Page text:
High Court confirms legal test when judging capacity to make a will
The High Court has recently confirmed the correct legal test to applied when a court considers whether a testator (a person who makes a Will) had capacity to make a Will where this is disputed.
In James v James  a son challenged his late father’s capacity to make a Will (at the age of 79) that left his estate to his wife and daughters. The mother and daughters said that the son had effectively had his inheritance already in that he received some land and the family business a few years earlier. In considering the father’s capacity, the court upheld the traditional ‘common law’ test (set out in Banks v Goodfellow back in 1870) and confirmed that there is a distinction between this test and the test applied by the Court of Protection (the court which deals with cases relating to mental capacity) under the relevant legislation (the Mental Capacity Act 2005) as to whether someone has capacity during their lifetime. Following these considerations, the court found that the deceased had capacity at the time of execution of the will and the will was valid.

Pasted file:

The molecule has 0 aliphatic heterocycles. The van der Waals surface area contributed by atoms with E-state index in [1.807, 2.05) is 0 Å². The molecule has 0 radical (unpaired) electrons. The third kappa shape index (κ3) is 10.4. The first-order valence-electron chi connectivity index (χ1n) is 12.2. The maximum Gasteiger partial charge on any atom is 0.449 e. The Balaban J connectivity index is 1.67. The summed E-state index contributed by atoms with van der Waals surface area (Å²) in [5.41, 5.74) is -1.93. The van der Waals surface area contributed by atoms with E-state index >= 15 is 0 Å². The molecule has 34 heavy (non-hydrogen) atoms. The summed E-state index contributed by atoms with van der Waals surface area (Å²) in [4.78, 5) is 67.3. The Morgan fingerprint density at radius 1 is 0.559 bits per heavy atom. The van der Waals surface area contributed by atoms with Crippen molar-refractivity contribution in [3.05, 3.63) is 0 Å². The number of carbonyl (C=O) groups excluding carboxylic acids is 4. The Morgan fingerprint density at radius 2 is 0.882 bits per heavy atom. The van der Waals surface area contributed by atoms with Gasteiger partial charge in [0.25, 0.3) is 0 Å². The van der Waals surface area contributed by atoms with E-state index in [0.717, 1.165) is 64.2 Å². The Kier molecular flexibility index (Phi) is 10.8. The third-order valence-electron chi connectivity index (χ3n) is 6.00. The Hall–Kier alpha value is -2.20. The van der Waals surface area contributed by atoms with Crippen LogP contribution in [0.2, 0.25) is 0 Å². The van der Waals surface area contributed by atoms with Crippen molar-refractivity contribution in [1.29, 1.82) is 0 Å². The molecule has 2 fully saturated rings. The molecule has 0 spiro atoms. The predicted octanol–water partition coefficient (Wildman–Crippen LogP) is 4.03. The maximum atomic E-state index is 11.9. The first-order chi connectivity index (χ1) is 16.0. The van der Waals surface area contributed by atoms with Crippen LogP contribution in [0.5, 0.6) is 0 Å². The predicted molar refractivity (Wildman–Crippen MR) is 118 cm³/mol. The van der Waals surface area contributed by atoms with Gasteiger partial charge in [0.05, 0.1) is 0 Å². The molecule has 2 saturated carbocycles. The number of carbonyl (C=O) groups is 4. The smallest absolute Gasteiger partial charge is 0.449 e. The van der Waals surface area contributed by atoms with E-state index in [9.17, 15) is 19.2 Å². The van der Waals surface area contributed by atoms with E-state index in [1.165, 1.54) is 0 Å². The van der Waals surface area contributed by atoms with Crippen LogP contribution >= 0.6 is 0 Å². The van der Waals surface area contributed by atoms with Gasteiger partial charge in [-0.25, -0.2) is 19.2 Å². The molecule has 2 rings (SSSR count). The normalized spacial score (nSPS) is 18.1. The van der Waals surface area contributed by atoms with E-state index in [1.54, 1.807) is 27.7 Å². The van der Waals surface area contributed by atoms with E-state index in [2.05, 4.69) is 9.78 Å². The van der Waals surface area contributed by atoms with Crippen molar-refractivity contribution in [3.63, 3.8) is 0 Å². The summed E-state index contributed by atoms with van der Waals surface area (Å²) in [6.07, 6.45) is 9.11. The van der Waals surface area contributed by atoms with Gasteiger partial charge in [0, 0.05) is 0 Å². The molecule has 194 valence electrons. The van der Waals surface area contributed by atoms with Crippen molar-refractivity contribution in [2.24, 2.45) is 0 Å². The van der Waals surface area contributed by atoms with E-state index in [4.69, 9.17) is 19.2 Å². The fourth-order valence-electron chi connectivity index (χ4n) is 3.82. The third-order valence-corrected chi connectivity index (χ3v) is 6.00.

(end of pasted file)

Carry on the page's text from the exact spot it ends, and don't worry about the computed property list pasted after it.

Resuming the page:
The decision in James is a useful clarification given the two competing tests. It also underlines the ‘golden rule’ which is that, where the testator is elderly or suffering from a serious illness, the Will writer should consider whether it is necessary to obtain a report from a medical consultant on the testator’s capacity – so that this can be used as evidence if the Will is contested by someone.
If you would like to discuss any issues in relation to disputed Wills or the Court of Protection, Simon Tilling in our private client team would be happy to assist.
Simon Tilling is a solicitor in the Private Client department at Barker Gotelee Solicitors in Ipswich.